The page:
Echols says some of her clients are women from Potter’s Clay. But she also has women living in the community who seek her help, hearing about her services via word-of-mouth. She says that abuse knows no boundaries, affecting women across all socioeconomic spectrums.
“These are people in your backyard,” she said. “Surprisingly, there are a lot of women in domestic violence situations who come randomly to me. In conversation, they will mention that he is very violent, they will say, ‘I am kind of scared.’”
She added: “I have seen affluent women in my office. Now I am getting any kind of domestic violence client. The majority are working women who come to see me who have put up with abuse for long periods of time, and they are just tired.”
“This affects all kinds [of women],” she said. “This is a social problem, and it is a problem in our community.”
She says the most rewarding part of her job is not only helping victims leave and assisting them with whatever legal help they might need, but also seeing victims turn into survivors. In time, their lives dramatically change after escaping the abuse. This, Echols says, is why she does this work.
“It has been tremendous,” she said. “Those women who had the courage to leave, and some of them are two or three years down the road and doing wonderful things with their lives. It gives other victims hope and encouragement.”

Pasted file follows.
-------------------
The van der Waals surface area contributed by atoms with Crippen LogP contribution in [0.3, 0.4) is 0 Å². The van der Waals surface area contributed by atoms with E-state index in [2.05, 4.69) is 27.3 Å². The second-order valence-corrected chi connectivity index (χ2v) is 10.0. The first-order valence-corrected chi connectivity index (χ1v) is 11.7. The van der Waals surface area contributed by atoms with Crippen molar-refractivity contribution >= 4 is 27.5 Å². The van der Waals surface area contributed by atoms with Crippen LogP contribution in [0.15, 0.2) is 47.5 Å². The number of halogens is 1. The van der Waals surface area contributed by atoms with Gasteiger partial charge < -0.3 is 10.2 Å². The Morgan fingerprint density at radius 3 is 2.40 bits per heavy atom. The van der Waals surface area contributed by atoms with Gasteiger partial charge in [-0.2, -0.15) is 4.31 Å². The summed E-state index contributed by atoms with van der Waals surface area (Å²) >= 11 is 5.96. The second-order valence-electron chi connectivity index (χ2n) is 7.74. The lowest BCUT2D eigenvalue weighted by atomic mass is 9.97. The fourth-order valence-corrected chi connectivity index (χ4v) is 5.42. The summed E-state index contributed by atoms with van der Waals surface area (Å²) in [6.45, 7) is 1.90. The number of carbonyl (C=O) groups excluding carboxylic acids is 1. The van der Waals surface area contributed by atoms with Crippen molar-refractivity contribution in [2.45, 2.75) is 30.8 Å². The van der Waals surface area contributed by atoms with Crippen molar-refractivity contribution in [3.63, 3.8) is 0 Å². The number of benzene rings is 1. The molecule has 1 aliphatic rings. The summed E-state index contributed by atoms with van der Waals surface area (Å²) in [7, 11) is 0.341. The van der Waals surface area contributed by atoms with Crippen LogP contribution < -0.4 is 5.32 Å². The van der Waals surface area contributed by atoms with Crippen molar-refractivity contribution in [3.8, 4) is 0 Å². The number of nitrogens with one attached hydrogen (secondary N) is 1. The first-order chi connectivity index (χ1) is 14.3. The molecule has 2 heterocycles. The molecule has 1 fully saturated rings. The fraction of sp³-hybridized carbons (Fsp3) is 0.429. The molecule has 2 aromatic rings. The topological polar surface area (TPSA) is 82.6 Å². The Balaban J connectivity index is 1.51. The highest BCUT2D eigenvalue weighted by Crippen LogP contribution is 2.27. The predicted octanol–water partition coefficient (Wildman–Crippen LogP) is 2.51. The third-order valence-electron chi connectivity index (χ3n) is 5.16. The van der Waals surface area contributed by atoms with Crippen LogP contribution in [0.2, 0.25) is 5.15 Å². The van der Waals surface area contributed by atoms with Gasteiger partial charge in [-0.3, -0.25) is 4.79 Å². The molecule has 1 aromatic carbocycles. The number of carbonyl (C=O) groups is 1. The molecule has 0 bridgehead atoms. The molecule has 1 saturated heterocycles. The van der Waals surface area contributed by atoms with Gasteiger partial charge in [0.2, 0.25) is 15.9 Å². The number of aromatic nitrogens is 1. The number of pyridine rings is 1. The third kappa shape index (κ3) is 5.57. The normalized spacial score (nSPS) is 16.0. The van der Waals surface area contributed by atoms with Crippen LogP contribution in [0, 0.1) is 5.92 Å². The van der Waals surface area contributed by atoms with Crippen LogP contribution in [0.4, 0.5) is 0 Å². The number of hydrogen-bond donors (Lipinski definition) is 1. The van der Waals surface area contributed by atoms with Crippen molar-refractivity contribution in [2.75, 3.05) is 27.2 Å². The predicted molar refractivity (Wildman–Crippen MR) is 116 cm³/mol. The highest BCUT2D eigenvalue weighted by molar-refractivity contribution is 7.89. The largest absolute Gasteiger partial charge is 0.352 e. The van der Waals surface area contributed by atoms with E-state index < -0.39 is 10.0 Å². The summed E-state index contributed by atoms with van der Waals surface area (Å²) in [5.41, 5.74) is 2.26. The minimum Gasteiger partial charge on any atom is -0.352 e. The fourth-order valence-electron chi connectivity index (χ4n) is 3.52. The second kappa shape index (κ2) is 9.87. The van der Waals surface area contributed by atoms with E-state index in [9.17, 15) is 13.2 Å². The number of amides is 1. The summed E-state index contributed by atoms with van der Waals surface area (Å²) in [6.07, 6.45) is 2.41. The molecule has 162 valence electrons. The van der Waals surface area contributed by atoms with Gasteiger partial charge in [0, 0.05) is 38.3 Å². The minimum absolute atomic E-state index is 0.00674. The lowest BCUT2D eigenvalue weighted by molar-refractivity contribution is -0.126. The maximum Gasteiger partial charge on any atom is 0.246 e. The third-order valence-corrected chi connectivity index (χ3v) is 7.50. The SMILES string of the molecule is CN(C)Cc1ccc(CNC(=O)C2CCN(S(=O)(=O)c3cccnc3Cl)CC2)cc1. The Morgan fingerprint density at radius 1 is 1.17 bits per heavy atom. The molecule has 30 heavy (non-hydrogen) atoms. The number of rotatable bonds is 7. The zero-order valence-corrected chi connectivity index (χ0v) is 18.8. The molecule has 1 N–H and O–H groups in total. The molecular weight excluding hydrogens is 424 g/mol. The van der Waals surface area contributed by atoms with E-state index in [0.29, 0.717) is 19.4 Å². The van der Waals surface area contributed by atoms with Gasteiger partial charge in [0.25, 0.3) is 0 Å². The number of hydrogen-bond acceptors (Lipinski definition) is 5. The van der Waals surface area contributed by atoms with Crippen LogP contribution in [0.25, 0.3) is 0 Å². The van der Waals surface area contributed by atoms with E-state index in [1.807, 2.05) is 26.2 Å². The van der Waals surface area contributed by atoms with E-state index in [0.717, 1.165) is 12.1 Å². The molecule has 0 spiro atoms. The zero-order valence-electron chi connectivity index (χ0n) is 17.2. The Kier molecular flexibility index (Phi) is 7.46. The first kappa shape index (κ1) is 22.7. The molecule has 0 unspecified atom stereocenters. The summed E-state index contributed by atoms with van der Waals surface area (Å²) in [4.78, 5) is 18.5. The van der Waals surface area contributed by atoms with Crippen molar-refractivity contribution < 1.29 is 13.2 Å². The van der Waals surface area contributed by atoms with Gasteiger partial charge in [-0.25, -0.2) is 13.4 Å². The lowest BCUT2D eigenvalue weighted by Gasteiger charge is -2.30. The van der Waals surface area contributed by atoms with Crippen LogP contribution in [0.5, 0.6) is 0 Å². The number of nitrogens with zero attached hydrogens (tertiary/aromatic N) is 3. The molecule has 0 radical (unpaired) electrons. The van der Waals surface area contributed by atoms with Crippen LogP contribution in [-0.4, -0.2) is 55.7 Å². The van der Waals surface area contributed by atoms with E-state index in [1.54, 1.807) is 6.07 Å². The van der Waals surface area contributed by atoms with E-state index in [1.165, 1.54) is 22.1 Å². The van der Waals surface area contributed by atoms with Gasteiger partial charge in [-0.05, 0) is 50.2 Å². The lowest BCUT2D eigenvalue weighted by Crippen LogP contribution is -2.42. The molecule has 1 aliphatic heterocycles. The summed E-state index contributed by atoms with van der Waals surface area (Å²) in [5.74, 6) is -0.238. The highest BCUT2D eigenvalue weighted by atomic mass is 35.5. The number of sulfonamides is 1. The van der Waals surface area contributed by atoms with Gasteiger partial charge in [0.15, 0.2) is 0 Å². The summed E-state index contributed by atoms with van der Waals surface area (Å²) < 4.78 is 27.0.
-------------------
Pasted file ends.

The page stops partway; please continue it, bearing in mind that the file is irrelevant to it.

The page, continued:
Echols is also working to spread awareness via the Garland County Domestic Violence Task Force. She, along with its members, meet monthly, working with survivors, the judicial system, counselors and other non-profits in the community to create a consortium of services and also to create programs to educate more people the issue.
She says there is a certain taboo attached to domestic abuse, that it only happens to women who might have addictions or who might live in poverty. That it is embarrassing. That no one can understand why a woman would choose to stay with an abuser. That women feel like somehow they have failed.
“We are trying to educate the public right now and show that it is a problem,” she said. “It is a problem a lot of people want to ignore. No one wants to get involved with anyone else’s problems. They don’t want to step in and ask those hard questions.”
“We really are tackling big problems,” she added. “I am seeing the numbers of people in abuse situations is large. I want people to not look at it as a taboo.”
But Echols says she also has to deal with the reality that abuse victims frequently change their minds, deciding to return to their abuser. This is often the most misunderstood aspect of domestic abuse, and it is complex to understand. Echols says no matter how many times a woman decides to return, she will not give up on them or judge them. She says that it is crucial to support a victim when they decide they are really ready to leave, to act quickly and “to not let them think about it.”
“Even if you go back,” she said. “I am here to walk with you down this journey until the time you decide you are done with it.”